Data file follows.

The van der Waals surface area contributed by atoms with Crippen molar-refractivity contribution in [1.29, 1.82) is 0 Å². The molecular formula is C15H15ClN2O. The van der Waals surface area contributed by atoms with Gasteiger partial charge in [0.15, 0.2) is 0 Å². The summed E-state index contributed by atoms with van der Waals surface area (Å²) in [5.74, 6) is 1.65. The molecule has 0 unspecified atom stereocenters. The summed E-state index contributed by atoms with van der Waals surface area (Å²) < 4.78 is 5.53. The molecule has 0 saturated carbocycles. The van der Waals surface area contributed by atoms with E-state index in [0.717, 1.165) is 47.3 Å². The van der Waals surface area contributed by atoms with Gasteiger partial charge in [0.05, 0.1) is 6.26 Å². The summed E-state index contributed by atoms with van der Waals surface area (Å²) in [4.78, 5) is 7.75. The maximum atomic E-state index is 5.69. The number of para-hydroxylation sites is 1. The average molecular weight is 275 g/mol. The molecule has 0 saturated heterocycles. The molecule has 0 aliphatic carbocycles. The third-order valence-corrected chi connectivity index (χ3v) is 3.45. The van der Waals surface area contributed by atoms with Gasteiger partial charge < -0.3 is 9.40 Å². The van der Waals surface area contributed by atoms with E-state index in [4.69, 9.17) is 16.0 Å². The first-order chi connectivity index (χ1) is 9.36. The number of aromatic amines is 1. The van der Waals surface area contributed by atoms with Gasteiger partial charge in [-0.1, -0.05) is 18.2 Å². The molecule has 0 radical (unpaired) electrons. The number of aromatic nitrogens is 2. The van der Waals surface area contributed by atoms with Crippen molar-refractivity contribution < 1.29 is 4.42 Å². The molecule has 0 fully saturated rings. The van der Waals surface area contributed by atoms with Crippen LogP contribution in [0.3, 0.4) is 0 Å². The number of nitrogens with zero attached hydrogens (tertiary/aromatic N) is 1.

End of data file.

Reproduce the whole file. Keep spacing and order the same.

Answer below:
The van der Waals surface area contributed by atoms with Crippen molar-refractivity contribution in [1.29, 1.82) is 0 Å². The molecular formula is C15H15ClN2O. The van der Waals surface area contributed by atoms with Gasteiger partial charge in [0.15, 0.2) is 0 Å². The summed E-state index contributed by atoms with van der Waals surface area (Å²) in [5.74, 6) is 1.65. The molecule has 0 unspecified atom stereocenters. The summed E-state index contributed by atoms with van der Waals surface area (Å²) < 4.78 is 5.53. The molecule has 0 saturated carbocycles. The van der Waals surface area contributed by atoms with E-state index in [0.717, 1.165) is 47.3 Å². The van der Waals surface area contributed by atoms with Gasteiger partial charge in [0.05, 0.1) is 6.26 Å². The summed E-state index contributed by atoms with van der Waals surface area (Å²) in [4.78, 5) is 7.75. The maximum atomic E-state index is 5.69. The number of para-hydroxylation sites is 1. The average molecular weight is 275 g/mol. The molecule has 0 saturated heterocycles. The molecule has 0 aliphatic carbocycles. The third-order valence-corrected chi connectivity index (χ3v) is 3.45. The van der Waals surface area contributed by atoms with Gasteiger partial charge < -0.3 is 9.40 Å². The van der Waals surface area contributed by atoms with E-state index in [4.69, 9.17) is 16.0 Å². The first-order chi connectivity index (χ1) is 9.36. The number of aromatic amines is 1. The van der Waals surface area contributed by atoms with Gasteiger partial charge in [-0.1, -0.05) is 18.2 Å². The molecule has 0 radical (unpaired) electrons. The number of aromatic nitrogens is 2. The van der Waals surface area contributed by atoms with Crippen molar-refractivity contribution < 1.29 is 4.42 Å². The molecule has 0 fully saturated rings. The van der Waals surface area contributed by atoms with Crippen LogP contribution in [0.3, 0.4) is 0 Å². The number of nitrogens with zero attached hydrogens (tertiary/aromatic N) is 1.